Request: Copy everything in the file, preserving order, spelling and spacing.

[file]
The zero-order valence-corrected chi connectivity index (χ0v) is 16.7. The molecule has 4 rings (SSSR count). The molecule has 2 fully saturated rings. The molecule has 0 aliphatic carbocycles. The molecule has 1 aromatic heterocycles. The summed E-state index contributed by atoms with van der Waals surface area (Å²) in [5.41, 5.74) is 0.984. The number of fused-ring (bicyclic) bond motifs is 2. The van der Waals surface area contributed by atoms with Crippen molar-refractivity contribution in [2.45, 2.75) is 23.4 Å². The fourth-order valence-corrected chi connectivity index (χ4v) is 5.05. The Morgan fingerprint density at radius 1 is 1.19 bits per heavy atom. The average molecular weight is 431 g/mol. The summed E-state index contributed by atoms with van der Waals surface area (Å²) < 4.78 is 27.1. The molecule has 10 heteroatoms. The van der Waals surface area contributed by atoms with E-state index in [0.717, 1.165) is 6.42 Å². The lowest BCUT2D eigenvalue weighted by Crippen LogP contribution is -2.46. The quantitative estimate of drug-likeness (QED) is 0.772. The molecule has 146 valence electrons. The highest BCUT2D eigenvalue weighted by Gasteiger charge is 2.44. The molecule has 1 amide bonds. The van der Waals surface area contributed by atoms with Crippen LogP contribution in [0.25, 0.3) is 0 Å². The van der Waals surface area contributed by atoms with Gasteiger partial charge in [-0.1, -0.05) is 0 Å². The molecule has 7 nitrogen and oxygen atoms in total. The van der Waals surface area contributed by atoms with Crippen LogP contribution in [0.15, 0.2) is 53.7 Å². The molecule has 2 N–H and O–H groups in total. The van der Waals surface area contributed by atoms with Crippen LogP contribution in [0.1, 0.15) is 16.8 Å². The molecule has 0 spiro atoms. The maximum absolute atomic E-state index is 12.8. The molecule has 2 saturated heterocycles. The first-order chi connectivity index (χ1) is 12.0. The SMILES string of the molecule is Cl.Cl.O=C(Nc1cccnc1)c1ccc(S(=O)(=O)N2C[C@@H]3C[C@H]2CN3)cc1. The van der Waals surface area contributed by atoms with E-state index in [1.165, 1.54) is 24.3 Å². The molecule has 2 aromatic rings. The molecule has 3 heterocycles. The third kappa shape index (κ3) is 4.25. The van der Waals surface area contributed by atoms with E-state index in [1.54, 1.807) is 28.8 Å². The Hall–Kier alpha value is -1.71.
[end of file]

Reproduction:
The zero-order valence-corrected chi connectivity index (χ0v) is 16.7. The molecule has 4 rings (SSSR count). The molecule has 2 fully saturated rings. The molecule has 0 aliphatic carbocycles. The molecule has 1 aromatic heterocycles. The summed E-state index contributed by atoms with van der Waals surface area (Å²) in [5.41, 5.74) is 0.984. The number of fused-ring (bicyclic) bond motifs is 2. The van der Waals surface area contributed by atoms with Crippen molar-refractivity contribution in [2.45, 2.75) is 23.4 Å². The fourth-order valence-corrected chi connectivity index (χ4v) is 5.05. The Morgan fingerprint density at radius 1 is 1.19 bits per heavy atom. The average molecular weight is 431 g/mol. The summed E-state index contributed by atoms with van der Waals surface area (Å²) < 4.78 is 27.1. The molecule has 10 heteroatoms. The van der Waals surface area contributed by atoms with E-state index in [0.717, 1.165) is 6.42 Å². The lowest BCUT2D eigenvalue weighted by Crippen LogP contribution is -2.46. The quantitative estimate of drug-likeness (QED) is 0.772. The molecule has 146 valence electrons. The highest BCUT2D eigenvalue weighted by Gasteiger charge is 2.44. The molecule has 1 amide bonds. The van der Waals surface area contributed by atoms with Crippen LogP contribution in [0.25, 0.3) is 0 Å². The van der Waals surface area contributed by atoms with Gasteiger partial charge in [-0.1, -0.05) is 0 Å². The molecule has 7 nitrogen and oxygen atoms in total. The van der Waals surface area contributed by atoms with Crippen LogP contribution in [0.15, 0.2) is 53.7 Å². The molecule has 2 N–H and O–H groups in total. The van der Waals surface area contributed by atoms with Crippen LogP contribution in [0.1, 0.15) is 16.8 Å². The molecule has 0 spiro atoms. The maximum absolute atomic E-state index is 12.8. The molecule has 2 saturated heterocycles. The first-order chi connectivity index (χ1) is 12.0. The SMILES string of the molecule is Cl.Cl.O=C(Nc1cccnc1)c1ccc(S(=O)(=O)N2C[C@@H]3C[C@H]2CN3)cc1. The van der Waals surface area contributed by atoms with E-state index in [1.165, 1.54) is 24.3 Å². The molecule has 2 aromatic rings. The molecule has 3 heterocycles. The third kappa shape index (κ3) is 4.25. The van der Waals surface area contributed by atoms with E-state index in [1.54, 1.807) is 28.8 Å². The Hall–Kier alpha value is -1.71.